The government position that at this point of time another salary increase cannot be given to university lecturers given its potential domino effect and being in between budgets, are concerns that can be addressed by the FUTA by agreeing with the government to formulate a plan to address the FUTA demands. The government position as stated by the minister of higher education that a process has been initiated to implement a salary increase to the university lecturers and its next step can be considered at the next budget can be the basis for negotiations at this point to reach agreements.

The government position that the FUTA ought to take into consideration the needs of the country (meaning its economic policy) can be addressed by the FUTA by inviting the government to open up the subject to discussion as to what significance and priority public sector higher education occupies within that policy.

While the government raises the issues of economic difficulties, FUTA views this as a matter of what the government considers priorities in national policies on education.

FUTA‘s concerns

On the side of the FUTA the key concerns are a) that the government is not willing to consider the salary demand of the university lecturers as a priority issue and b) that the government considers that behind the FUTA action there is a sinister campaign against the government.

While the FUTA has vehemently denied the claim of the government that their trade union action is aimed at creating trouble for the government, the FUTA can confirm this by showing their willingness to work with the government on a plan to improve the quality of our public universities.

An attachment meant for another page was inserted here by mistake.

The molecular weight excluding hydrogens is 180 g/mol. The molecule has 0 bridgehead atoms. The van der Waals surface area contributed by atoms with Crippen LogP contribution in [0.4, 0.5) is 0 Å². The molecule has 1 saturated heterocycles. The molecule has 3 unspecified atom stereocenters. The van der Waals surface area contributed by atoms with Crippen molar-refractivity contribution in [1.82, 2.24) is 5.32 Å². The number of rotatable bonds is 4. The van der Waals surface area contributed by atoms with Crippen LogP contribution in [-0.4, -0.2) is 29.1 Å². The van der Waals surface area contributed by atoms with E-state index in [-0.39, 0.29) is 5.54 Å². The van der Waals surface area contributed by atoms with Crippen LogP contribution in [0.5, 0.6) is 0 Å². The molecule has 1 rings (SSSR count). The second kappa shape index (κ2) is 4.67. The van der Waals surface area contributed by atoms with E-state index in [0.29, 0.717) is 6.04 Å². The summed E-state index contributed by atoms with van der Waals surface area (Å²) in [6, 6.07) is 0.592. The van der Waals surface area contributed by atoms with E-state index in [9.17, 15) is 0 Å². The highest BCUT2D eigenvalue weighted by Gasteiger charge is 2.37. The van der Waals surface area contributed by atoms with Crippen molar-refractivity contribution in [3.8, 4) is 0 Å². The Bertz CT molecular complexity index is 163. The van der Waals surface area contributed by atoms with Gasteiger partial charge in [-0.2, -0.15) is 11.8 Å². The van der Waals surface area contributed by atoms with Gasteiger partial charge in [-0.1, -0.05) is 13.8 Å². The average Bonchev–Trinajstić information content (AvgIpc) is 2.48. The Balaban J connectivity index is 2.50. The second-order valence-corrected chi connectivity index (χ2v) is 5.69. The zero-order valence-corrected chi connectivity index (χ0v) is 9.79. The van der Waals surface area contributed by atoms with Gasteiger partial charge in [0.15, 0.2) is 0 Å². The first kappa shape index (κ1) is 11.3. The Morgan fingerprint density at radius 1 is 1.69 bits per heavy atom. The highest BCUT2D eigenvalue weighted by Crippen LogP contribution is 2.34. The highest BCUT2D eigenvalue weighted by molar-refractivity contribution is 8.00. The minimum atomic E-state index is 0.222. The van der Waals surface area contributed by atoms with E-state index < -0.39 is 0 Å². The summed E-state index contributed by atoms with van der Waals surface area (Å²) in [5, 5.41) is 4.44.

The government can positively respond to the first concern of the FUTA by re-asserting its commitment to raise the standard of public sector universities, initially at least some of them to international levels, and by coming out with a plan to raise the GDP’s contribution to the advancement of education, and to consider the salary demands of the university lecturers as priority within that plan.

FUTA position is that its demand for a salary increase needs to be given priority as the public sector universities are unable to retain their best products not to mention the difficulty of attracting Sri Lankans who have migrated in the past. As stated by FUTA the best products of the respective Faculties in our universities are in high demand not only in Sri Lanka but also in other parts of the world. If Universities are to recruit such products to their staff so that they in turn can educate future generations, the remuneration and other facilities provided to them, must be adequate to afford them a conducive work environment and a comfortable life style according to Sri Lankan standards, and not luxury lifestyles. Many of the best graduates of our universities, who joined the staff, have eventually been compelled to leave due to financial difficulties.

Hence, if the government has a genuine need to make Sri Lanka the knowledge hub of Asia as it claims, the place of university in our society and what should be the place of and the treatment meted to lecturers has to be seriously considered.